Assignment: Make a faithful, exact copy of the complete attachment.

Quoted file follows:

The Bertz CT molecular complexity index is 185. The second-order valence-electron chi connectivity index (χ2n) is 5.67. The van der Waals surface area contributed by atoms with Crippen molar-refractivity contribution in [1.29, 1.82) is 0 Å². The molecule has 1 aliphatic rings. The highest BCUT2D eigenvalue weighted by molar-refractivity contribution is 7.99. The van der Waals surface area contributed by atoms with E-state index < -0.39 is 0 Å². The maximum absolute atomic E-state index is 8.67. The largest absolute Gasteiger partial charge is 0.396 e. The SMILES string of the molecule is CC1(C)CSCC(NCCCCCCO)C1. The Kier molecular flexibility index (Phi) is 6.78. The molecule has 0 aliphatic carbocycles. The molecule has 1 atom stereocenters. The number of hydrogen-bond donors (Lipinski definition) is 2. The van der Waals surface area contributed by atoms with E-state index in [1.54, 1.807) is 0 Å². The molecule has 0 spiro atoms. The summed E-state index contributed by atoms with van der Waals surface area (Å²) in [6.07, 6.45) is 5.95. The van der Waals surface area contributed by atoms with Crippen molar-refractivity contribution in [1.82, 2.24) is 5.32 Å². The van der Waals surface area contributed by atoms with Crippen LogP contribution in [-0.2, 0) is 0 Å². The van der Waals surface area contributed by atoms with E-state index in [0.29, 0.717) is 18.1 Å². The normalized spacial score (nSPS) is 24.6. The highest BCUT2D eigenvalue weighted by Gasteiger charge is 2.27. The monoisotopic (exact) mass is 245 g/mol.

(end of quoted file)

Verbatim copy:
The Bertz CT molecular complexity index is 185. The second-order valence-electron chi connectivity index (χ2n) is 5.67. The van der Waals surface area contributed by atoms with Crippen molar-refractivity contribution in [1.29, 1.82) is 0 Å². The molecule has 1 aliphatic rings. The highest BCUT2D eigenvalue weighted by molar-refractivity contribution is 7.99. The van der Waals surface area contributed by atoms with E-state index < -0.39 is 0 Å². The maximum absolute atomic E-state index is 8.67. The largest absolute Gasteiger partial charge is 0.396 e. The SMILES string of the molecule is CC1(C)CSCC(NCCCCCCO)C1. The Kier molecular flexibility index (Phi) is 6.78. The molecule has 0 aliphatic carbocycles. The molecule has 1 atom stereocenters. The number of hydrogen-bond donors (Lipinski definition) is 2. The van der Waals surface area contributed by atoms with E-state index in [1.54, 1.807) is 0 Å². The molecule has 0 spiro atoms. The summed E-state index contributed by atoms with van der Waals surface area (Å²) in [6.07, 6.45) is 5.95. The van der Waals surface area contributed by atoms with Crippen molar-refractivity contribution in [1.82, 2.24) is 5.32 Å². The van der Waals surface area contributed by atoms with Crippen LogP contribution in [-0.2, 0) is 0 Å². The van der Waals surface area contributed by atoms with E-state index in [0.29, 0.717) is 18.1 Å². The normalized spacial score (nSPS) is 24.6. The highest BCUT2D eigenvalue weighted by Gasteiger charge is 2.27. The monoisotopic (exact) mass is 245 g/mol.